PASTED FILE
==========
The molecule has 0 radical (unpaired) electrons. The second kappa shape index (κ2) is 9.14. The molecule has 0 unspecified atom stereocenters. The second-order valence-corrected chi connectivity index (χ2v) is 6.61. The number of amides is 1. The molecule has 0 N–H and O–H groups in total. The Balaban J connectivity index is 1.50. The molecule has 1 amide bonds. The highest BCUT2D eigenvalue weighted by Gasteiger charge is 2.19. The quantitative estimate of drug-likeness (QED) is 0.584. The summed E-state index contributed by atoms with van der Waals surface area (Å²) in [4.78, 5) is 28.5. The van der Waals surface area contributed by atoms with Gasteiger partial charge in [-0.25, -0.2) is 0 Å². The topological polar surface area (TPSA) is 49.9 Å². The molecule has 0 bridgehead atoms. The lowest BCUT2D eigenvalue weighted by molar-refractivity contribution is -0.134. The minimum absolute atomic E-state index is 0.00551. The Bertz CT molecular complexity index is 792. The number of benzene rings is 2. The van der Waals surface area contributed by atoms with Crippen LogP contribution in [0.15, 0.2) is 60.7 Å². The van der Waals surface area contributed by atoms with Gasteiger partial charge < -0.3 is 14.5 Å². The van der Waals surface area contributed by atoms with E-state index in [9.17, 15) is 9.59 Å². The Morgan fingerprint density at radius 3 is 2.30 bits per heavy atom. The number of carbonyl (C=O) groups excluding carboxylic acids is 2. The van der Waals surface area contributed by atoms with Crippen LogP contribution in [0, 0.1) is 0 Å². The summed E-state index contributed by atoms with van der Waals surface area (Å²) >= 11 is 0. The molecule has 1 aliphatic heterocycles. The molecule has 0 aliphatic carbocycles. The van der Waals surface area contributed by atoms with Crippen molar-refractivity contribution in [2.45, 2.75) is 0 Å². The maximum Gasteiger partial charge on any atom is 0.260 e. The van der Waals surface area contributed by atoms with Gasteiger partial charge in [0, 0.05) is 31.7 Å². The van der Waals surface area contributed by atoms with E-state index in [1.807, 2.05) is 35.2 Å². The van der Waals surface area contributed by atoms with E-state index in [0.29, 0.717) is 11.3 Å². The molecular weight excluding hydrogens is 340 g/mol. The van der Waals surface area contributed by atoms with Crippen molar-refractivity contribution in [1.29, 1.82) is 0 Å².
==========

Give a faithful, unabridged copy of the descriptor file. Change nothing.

The molecule has 0 radical (unpaired) electrons. The second kappa shape index (κ2) is 9.14. The molecule has 0 unspecified atom stereocenters. The second-order valence-corrected chi connectivity index (χ2v) is 6.61. The number of amides is 1. The molecule has 0 N–H and O–H groups in total. The Balaban J connectivity index is 1.50. The molecule has 1 amide bonds. The highest BCUT2D eigenvalue weighted by Gasteiger charge is 2.19. The quantitative estimate of drug-likeness (QED) is 0.584. The summed E-state index contributed by atoms with van der Waals surface area (Å²) in [4.78, 5) is 28.5. The van der Waals surface area contributed by atoms with Gasteiger partial charge in [-0.25, -0.2) is 0 Å². The topological polar surface area (TPSA) is 49.9 Å². The molecule has 0 bridgehead atoms. The lowest BCUT2D eigenvalue weighted by molar-refractivity contribution is -0.134. The minimum absolute atomic E-state index is 0.00551. The Bertz CT molecular complexity index is 792. The number of benzene rings is 2. The van der Waals surface area contributed by atoms with Crippen LogP contribution in [0.15, 0.2) is 60.7 Å². The van der Waals surface area contributed by atoms with Gasteiger partial charge < -0.3 is 14.5 Å². The van der Waals surface area contributed by atoms with E-state index in [9.17, 15) is 9.59 Å². The Morgan fingerprint density at radius 3 is 2.30 bits per heavy atom. The number of carbonyl (C=O) groups excluding carboxylic acids is 2. The van der Waals surface area contributed by atoms with Crippen LogP contribution in [0, 0.1) is 0 Å². The summed E-state index contributed by atoms with van der Waals surface area (Å²) >= 11 is 0. The molecule has 1 aliphatic heterocycles. The molecule has 0 aliphatic carbocycles. The van der Waals surface area contributed by atoms with Crippen molar-refractivity contribution in [2.45, 2.75) is 0 Å². The maximum Gasteiger partial charge on any atom is 0.260 e. The van der Waals surface area contributed by atoms with Gasteiger partial charge in [0, 0.05) is 31.7 Å². The van der Waals surface area contributed by atoms with E-state index in [1.807, 2.05) is 35.2 Å². The van der Waals surface area contributed by atoms with E-state index in [0.29, 0.717) is 11.3 Å². The molecular weight excluding hydrogens is 340 g/mol. The van der Waals surface area contributed by atoms with Crippen molar-refractivity contribution in [1.29, 1.82) is 0 Å².